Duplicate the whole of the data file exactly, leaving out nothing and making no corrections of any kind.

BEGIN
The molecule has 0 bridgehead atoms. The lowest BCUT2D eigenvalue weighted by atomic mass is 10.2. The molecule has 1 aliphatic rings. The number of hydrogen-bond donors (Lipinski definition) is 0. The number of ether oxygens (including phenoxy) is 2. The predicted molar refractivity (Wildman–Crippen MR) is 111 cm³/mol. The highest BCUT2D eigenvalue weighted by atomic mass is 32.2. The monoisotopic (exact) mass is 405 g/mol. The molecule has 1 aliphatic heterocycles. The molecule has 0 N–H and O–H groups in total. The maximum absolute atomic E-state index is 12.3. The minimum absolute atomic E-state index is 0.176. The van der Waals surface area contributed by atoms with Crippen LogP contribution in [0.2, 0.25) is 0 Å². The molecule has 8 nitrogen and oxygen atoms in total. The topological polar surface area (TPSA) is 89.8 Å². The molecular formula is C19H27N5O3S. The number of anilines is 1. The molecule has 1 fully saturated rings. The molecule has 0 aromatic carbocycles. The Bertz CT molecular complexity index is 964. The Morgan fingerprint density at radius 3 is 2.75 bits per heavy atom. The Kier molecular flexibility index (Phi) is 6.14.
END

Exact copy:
The molecule has 0 bridgehead atoms. The lowest BCUT2D eigenvalue weighted by atomic mass is 10.2. The molecule has 1 aliphatic rings. The number of hydrogen-bond donors (Lipinski definition) is 0. The number of ether oxygens (including phenoxy) is 2. The predicted molar refractivity (Wildman–Crippen MR) is 111 cm³/mol. The highest BCUT2D eigenvalue weighted by atomic mass is 32.2. The monoisotopic (exact) mass is 405 g/mol. The molecule has 1 aliphatic heterocycles. The molecule has 0 N–H and O–H groups in total. The maximum absolute atomic E-state index is 12.3. The minimum absolute atomic E-state index is 0.176. The van der Waals surface area contributed by atoms with Crippen LogP contribution in [0.2, 0.25) is 0 Å². The molecule has 8 nitrogen and oxygen atoms in total. The topological polar surface area (TPSA) is 89.8 Å². The molecular formula is C19H27N5O3S. The number of anilines is 1. The molecule has 1 fully saturated rings. The molecule has 0 aromatic carbocycles. The Bertz CT molecular complexity index is 964. The Morgan fingerprint density at radius 3 is 2.75 bits per heavy atom. The Kier molecular flexibility index (Phi) is 6.14.